[GUEST BLOG] A Juilliard professor defines “Art” and NOT the way you think.
When I was twenty, I was afraid to meet new people.
When I was thirty, I realized meeting new people was the way to learn new things.
When I was forty, I finally got up the courage to make it a part of my daily practice.
And boy did my life change after that.
And now, my NEW daily practice is that when I meet someone new who inspires or educates me, I share it with you.
Enter Jessica Blank, Juilliard and NYU Tisch Grad Film professor, not to mention writer of TV, film, and the theater (she created The Exonerated, a docu-drama that still gives me chills to this day.)
After just a couple convos with Jessica, I interrupted her insights and asked, “Can you write something for my audience?”
Thankfully, her mission of educating and inspiring TheaterMakers is as strong of mine.
So, without further ado, please enjoy this guest article by Jessica Blank (and make sure you read to the end to hear how Jessica can help you specifically):
Art Vs Craft by Jessica Blank
Let’s talk about this word: art. There’s a lot of mystery around it. A lot of romance. And a lot of stuff we project onto it:
That it’s only created by geniuses. That it’s dependent on another mysterious thing called ‘inspiration.’ That it requires “talent.” That it comes out fully formed, already brilliant. That it’s channeled from another plane, through processes we don’t have control over, that we’re either born with access to or not.
None of that is true.
As a creator, coach, and teacher, I deal in story. So when I talk about “art” that’s the pocket of artmaking that I’m talking about. Scripts, novels, movies, TV series, plays–where you suspend disbelief, go on a journey with a character and come out the other side moved, transformed and changed.
It turns out, when you’re working with story, there’s a tangible, concrete thing that causes the “moved, transformed and changed” part: universal story structure. Anyone out there working in story is working with this structure, whether intentionally or intuitively.
The components of it can be defined, they can be practiced, and they can be learned.
The “art” part—your particular vision, passion, spirit, and emotional life, and how you translate it into your characters and their journey–that’s a different matter. That takes deep inner excavation, it takes heart, and it takes courage. The most impactful stories are the ones that unify art and craft.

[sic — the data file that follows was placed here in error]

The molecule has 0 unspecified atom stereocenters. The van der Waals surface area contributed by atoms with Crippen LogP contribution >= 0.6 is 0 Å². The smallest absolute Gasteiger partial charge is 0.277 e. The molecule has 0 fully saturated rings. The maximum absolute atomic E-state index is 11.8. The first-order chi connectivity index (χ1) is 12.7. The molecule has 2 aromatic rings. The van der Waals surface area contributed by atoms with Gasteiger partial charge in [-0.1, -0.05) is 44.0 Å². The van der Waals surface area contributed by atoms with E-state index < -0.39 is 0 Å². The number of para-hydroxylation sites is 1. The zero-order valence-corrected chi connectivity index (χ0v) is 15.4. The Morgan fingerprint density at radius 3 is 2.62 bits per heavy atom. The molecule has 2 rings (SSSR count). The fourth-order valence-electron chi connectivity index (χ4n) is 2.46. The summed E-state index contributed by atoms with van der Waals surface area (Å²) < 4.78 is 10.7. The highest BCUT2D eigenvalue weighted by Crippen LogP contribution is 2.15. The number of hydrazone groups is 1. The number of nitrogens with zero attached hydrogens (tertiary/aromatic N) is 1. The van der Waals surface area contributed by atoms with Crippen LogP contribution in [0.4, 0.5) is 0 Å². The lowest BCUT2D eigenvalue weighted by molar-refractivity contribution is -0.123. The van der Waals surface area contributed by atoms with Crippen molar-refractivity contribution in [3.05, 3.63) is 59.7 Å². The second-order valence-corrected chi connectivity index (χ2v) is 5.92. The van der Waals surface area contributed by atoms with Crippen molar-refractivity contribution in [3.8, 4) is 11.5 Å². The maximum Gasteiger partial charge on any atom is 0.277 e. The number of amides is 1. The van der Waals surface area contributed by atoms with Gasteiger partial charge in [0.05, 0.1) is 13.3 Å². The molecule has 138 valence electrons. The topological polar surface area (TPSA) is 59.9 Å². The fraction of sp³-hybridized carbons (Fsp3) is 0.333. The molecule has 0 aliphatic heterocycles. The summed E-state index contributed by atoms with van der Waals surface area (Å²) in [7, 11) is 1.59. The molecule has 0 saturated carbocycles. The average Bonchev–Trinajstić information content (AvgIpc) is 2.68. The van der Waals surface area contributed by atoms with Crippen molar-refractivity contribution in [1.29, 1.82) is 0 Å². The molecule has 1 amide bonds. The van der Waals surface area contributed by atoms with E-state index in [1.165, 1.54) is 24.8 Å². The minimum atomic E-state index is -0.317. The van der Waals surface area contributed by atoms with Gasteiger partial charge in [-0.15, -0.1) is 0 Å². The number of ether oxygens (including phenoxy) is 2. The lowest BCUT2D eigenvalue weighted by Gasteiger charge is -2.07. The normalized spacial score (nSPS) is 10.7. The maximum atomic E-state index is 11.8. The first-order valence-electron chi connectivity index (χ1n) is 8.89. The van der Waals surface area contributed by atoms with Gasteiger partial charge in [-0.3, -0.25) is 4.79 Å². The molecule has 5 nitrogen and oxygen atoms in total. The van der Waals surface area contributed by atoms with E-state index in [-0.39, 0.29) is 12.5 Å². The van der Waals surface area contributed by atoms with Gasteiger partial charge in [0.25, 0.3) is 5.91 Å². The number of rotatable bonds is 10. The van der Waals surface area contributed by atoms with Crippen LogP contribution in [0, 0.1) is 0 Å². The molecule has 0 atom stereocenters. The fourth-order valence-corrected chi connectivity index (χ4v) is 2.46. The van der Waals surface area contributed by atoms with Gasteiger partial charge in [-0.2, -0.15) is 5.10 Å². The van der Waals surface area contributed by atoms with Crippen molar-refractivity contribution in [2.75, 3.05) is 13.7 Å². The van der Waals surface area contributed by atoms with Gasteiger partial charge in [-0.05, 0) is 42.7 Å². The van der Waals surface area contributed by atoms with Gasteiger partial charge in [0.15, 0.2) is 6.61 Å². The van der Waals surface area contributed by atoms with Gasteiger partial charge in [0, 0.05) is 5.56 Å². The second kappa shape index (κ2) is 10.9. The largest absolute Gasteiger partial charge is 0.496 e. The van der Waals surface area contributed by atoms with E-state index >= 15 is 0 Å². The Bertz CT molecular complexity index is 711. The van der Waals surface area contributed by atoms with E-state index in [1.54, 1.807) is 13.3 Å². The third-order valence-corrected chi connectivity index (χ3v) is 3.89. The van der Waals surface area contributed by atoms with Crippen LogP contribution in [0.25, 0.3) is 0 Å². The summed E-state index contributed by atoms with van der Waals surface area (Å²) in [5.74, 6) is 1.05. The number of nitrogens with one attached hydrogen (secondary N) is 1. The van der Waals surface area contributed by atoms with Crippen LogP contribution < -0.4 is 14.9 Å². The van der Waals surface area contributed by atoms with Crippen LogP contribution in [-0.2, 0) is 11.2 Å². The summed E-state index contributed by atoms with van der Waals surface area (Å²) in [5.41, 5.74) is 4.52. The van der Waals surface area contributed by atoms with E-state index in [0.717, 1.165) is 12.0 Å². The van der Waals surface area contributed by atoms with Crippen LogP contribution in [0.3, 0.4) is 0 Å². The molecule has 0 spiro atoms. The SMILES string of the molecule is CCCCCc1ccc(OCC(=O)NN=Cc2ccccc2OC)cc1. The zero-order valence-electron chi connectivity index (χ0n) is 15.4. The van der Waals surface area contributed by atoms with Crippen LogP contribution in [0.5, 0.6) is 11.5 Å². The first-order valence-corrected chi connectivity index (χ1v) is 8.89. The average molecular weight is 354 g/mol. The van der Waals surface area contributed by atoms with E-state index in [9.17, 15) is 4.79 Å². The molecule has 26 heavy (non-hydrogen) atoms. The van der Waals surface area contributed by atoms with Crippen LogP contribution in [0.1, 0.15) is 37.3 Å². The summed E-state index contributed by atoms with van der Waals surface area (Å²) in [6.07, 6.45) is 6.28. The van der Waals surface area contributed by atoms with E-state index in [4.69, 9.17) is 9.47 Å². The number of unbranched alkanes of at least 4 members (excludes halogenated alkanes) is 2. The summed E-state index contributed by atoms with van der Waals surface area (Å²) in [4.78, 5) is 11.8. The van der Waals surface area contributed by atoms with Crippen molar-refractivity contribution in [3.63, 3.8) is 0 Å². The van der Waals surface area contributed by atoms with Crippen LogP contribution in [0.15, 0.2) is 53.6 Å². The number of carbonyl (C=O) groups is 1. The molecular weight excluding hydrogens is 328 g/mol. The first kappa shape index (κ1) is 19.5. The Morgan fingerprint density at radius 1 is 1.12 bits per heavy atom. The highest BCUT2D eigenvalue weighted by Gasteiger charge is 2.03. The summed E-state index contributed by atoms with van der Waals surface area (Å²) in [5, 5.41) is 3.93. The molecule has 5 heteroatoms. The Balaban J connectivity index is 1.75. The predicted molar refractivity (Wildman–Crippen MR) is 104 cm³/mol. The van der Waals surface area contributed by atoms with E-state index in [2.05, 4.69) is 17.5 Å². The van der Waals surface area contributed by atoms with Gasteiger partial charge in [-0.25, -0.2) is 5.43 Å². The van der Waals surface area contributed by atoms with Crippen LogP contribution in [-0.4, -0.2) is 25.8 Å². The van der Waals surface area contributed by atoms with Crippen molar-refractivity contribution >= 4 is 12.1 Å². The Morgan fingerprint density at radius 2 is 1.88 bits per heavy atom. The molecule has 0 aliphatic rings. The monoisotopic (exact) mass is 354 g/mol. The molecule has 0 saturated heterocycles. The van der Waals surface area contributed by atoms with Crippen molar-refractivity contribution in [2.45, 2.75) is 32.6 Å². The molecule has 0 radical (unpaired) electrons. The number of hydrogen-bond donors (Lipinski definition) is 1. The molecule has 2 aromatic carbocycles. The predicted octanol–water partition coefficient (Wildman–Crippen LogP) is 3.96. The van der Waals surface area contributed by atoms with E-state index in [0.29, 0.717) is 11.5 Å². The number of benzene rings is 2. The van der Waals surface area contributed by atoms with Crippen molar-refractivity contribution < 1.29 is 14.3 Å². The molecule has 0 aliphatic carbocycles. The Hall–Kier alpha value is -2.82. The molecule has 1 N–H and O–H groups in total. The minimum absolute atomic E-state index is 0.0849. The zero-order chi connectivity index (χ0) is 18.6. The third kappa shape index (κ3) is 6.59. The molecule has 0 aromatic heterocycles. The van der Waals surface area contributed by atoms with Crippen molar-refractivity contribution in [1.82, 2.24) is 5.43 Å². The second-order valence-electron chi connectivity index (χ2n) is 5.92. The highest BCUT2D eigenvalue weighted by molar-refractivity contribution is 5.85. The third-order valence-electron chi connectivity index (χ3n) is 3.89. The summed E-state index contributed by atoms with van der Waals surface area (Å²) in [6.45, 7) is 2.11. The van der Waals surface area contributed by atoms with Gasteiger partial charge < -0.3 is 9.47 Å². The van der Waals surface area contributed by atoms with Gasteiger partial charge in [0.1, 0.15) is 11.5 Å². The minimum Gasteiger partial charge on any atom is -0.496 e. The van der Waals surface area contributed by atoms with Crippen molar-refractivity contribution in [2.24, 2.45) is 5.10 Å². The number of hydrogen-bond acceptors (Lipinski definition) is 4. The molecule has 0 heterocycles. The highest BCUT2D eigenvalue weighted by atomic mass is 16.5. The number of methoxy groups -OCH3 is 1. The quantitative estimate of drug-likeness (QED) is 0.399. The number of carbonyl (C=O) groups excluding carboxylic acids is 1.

But when we talk about creative work, we put the art part up on a pedestal, and we totally neglect the craft. We act like it’s this mysterious “inspiration” thing that makes the work powerful. When really, it’s the craft of storytelling itself that carries the magic.
Inspiration, passion, emotion, synchronicity, resonance–all of these SHOW UP when you create a container for them and work your butt off honing, refining and sculpting that container.
Think about nature: the structure of a cell isn’t life itself. But that structure has to exist for life to move through. All art forms have their own inherent structures–music has scales and chord patterns, visual art has composition, color, and geometry–and character-based story has universal story structure.
If you dedicate yourself to learning to work skillfully with these structures, the art will show up.
This is the reverse of what we’re usually taught. We’re taught that the inspiration, the ineffable magic, the genius, has to come first, and somehow that will create the conditions where structure will just naturally emerge.
And then we beat ourselves up wondering why we aren’t “talented” enough to just immediately and spontaneously create that structure.
We’ve got the whole thing backwards.
We invite the art by creating the craft.
As storytellers, our job is to look at the narrative structure that is already patterning itself in all the story, all around us–and learn to work with that. To trust that this pattern has shown up in all human cultures all over the world since the beginning of time for a reason. Because it supports life. Because it invites art. Because it works.
The invitation to magic is craft.
And it can be learned.
– – – – –
I hope you enjoyed this guest article. I’ll bring you some others if you’d like?
And hey – if you want to learn more from Jessica? Check out her course on Story Structure: The Secret to Radically Impactful Storytelling. Entirely online. And entirely transformational. I should know. I took it. 🙂
She only opens it up a few times a year, and she JUST closed it last week. But because she’s a friend of our TheaterMakin’ court, I asked to reopen it JUST for my readers.
So, click here. FYI, this is only open until THIS SUNDAY, January, 23rd. And then, the offer goes away.
P.S. If you’re ready to speed things up but know you need some help, get on a call with my team. They’ll give you an honest assessment of where you are and if you’re ready to go to the next stage. Click here.
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Ken created one of the first Broadway podcasts, recording over 250 episodes over 7 years. It features interviews with A-listers in the theater about how they “made it”, including 2 Pulitzer Prize Winners, 7 Academy Award Winners and 76 Tony Award winners. Notable guests include Pasek & Paul, Kenny Leon, Lynn Ahrens and more.